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33 Responses to My Fake Memory of Ingrid

  1. Shelli says:

    You are, indeed, quirky. I think that’s why I like you. I seem drawn to quirky people, too.

  2. piglet says:

    LOVE this post. very creative, love all the special words sprinkled in that gives the story that special feeling one gets from eating chocolate cake.

  3. Noel says:

    Asked about that sad expression, Ingrid shrugged it off, saying “My people are Nordic.”

  4. sassy says:

    Very, very cute Neil. I’mm not awake yet but mysides already hurt !

  5. headbang8 says:

    My friend, YOU need to get laid. Like, NOW.

  6. ingrid says:

    Laughing my head off…

    By far the most involved and fabulous answer. :P

    :D:D:D:D:

  7. ingrid says:

    Just read through again. You rock.

    I still have the red shoes. ;)

  8. ingrid says:

    BTW: do you want the shoes back? Didn’t you just get a dress that will go with them perfectly?

  9. screw this blog, write this into a song, look what kid rock is doing with his memories!

  10. amy says:

    love this so much. Yr brilliant and now must read her!

  11. kenju says:

    SO, when does the movie come out? I’d love to see that one, Neil!!

  12. sarah g says:

    when do we get to read the real ‘heart’ stories? the memories that are love and cloud 9 and not filthed by ‘the lusty”?

    Stop the hiding and share the heart!

    Poor Ingrid. Look what you did to her Neil!

  13. Chris says:

    That was fabulous! Who of us has not been a “whore for an American cigarette”?

    Clapping – trying not to spill coffee…

  14. Mary Beth says:

    I thought you wearing MY red f*#k me pumps and underwear was you Art Performance piece. Now I just feel used!

  15. peachy says:

    rad. for some reason the kubrick film festival just really topped it off :)

  16. ali says:

    i think at least 1/4 of my childhood memories may possibly be fake…so, obviously, i LOVE THIS ;)

  17. Jody says:

    How does one watch cricket with Culture Club playing in the background? You are totally off the wall but I so enjoy your style!!! :)

  18. elfini says:

    What the hell?! That wasn’t Ingrid – that was me!!

  19. natalie says:

    fabulous. i almost felt like i was there. in a non-voyeur kind of way.

  20. mp says:

    That’s awesome… I like that kinda post

  21. Bryna says:

    (still safe on the >30 comments…)
    I don’t want to even read any of the other ‘creative’ memories- sorry Ingrid. I feel like you topped them all!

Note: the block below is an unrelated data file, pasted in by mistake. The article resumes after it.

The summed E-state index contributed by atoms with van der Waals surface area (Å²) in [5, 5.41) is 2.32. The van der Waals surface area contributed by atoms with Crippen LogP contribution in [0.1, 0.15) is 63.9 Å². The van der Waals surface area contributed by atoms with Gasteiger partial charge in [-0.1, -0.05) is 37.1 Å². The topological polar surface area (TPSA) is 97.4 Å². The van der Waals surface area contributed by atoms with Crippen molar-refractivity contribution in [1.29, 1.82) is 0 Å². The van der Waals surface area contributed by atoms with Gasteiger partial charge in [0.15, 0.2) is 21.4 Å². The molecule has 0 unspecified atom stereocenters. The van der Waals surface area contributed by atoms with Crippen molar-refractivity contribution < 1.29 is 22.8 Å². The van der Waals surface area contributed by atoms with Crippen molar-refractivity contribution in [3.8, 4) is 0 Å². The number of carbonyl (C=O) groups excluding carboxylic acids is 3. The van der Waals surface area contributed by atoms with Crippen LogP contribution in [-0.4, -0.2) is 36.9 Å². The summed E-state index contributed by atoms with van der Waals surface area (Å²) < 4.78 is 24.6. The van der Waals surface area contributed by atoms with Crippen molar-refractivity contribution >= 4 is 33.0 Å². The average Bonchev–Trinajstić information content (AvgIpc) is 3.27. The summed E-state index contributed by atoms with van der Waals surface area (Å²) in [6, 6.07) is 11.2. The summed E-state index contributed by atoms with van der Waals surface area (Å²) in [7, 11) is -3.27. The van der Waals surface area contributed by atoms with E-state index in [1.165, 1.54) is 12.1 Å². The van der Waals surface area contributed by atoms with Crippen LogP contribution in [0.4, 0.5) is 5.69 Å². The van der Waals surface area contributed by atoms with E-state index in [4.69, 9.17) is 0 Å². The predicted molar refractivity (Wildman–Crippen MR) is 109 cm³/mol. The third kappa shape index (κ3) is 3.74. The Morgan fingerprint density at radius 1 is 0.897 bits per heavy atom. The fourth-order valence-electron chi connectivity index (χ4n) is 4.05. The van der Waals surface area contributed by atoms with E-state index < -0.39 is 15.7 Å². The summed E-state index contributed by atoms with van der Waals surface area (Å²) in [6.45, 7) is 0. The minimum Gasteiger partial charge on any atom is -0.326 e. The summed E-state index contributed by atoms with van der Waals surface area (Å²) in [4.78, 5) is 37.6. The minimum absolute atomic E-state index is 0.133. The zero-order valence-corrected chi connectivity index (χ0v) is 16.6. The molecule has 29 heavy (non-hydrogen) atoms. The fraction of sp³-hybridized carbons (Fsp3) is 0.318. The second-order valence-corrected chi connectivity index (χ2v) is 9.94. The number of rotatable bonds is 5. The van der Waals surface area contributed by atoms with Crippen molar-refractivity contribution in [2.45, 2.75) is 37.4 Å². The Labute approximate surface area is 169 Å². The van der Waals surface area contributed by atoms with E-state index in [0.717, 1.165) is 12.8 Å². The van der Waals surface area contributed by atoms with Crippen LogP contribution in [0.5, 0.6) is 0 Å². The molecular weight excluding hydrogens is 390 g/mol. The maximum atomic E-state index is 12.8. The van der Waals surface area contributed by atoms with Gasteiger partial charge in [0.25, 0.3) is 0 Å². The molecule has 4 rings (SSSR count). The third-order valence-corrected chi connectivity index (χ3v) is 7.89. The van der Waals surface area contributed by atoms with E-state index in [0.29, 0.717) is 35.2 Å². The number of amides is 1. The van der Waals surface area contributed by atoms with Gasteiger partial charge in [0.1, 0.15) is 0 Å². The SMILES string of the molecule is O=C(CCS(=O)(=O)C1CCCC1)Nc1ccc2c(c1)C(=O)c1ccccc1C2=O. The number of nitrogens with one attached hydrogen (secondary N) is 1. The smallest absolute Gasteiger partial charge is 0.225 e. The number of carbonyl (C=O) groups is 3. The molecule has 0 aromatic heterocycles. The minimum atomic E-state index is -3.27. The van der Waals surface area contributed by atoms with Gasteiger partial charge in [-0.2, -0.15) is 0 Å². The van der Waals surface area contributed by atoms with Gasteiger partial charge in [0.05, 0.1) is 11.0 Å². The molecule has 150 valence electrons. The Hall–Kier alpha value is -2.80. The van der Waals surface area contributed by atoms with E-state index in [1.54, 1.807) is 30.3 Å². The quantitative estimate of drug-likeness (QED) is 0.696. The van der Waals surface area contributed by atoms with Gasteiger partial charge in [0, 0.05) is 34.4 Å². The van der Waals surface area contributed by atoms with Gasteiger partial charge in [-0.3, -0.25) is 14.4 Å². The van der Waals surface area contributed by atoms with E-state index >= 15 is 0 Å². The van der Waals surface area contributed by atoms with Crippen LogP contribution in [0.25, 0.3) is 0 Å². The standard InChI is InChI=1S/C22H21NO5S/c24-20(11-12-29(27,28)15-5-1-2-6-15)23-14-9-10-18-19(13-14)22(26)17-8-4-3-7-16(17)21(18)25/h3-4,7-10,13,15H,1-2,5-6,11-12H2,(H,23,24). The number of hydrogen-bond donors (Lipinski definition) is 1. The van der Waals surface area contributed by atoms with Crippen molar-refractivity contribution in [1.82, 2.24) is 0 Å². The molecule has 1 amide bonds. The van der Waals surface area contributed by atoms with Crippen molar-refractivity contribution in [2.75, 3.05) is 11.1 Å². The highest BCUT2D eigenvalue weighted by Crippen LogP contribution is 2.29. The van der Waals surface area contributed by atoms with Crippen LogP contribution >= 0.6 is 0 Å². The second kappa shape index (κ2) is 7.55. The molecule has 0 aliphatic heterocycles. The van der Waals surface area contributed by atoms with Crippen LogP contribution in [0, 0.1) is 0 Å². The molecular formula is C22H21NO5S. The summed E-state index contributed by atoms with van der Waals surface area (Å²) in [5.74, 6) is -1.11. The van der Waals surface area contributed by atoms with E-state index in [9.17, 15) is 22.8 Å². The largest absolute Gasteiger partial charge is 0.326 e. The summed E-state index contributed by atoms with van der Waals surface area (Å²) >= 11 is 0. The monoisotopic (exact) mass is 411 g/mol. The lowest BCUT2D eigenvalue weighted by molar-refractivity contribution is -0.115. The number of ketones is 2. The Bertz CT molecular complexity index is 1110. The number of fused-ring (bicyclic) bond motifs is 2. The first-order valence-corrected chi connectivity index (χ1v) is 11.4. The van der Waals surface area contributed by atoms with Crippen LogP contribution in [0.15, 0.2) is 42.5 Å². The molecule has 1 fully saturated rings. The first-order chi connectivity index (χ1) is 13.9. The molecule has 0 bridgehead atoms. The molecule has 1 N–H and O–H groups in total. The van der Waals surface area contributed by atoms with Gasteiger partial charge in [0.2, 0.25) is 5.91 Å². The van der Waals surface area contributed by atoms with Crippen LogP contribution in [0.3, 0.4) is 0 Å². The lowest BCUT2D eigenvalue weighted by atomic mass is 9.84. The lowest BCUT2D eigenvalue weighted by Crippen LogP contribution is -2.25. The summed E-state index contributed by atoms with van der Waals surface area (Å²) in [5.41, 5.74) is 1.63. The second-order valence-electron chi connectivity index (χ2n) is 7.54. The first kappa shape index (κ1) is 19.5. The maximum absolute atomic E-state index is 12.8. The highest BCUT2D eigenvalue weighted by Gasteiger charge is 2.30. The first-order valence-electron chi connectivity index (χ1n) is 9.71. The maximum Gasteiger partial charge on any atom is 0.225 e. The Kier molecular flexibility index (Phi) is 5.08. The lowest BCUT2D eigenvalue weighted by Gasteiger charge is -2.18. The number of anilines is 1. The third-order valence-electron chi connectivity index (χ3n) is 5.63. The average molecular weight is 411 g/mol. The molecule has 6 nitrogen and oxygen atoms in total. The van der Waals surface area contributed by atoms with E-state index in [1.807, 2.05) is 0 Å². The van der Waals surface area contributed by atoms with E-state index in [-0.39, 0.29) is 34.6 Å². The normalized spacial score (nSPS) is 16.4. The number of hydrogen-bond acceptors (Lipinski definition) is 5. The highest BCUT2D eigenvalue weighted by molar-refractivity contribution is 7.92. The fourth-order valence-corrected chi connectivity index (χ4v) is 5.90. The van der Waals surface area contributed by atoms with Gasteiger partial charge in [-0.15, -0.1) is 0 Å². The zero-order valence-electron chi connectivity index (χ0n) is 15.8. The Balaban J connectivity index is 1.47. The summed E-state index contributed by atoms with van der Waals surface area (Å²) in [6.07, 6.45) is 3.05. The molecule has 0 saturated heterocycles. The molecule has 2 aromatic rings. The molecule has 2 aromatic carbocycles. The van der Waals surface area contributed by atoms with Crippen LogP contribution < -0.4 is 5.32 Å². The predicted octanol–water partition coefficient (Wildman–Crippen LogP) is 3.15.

22. Annie says:

    That was wonderful :-). Wow. I so loved the line, I prayed to God, despite my atheism…Made me laugh out loud.

  23. i don’t think this is a movie, i still see this as a song, send it to weird al, can’t you just picture the video!

  24. wendy says:

    All your femme fatales are tragic. Hum. Wonder why that is?

  25. Paris Parfait says:

    Brilliant, as usual, Neil. You are hilarious. But I agree with Wendy that your femme fatales have tragic fates. And that IS curious.

  26. Stacey says:

    I love the way you write. :)

  27. Neil says:

    Paris Parfait — Big fan of nineteenth century novels where women throw themselves in front of trains.

  28. AnnieH says:

    The burned down pub. Did not see that coming. I hate when that happens. Damn angry, Irish dentists–always gotta ruin it for the rest of us. Thanks for the trip down memory lane…esp the “dirty sheets like a surrender flag during WWI.” Guess the 1940’s and WWII was just too recent for your student mind back at the U of L ?? :>)

  29. Jane says:

    This story would really rock with some visuals. Maybe Mom Kramer has something in her closet you could dress up in and Flickr.

  30. Well, that was definitely odd in a cool way.

    ;-)

    I was initially going to demand a fake memory about myself, but then I realized after this example, it would be like asking you to fake-do-me. And that’s just… weird.

  31. You didn’t mention anything about your film career making documentaries about whales falling inappropriately in love with Greenpeace activists.

  32. Crys says:

    i liked that quite a lot.

    omg i have to subscribe to another blog. the madness never ends!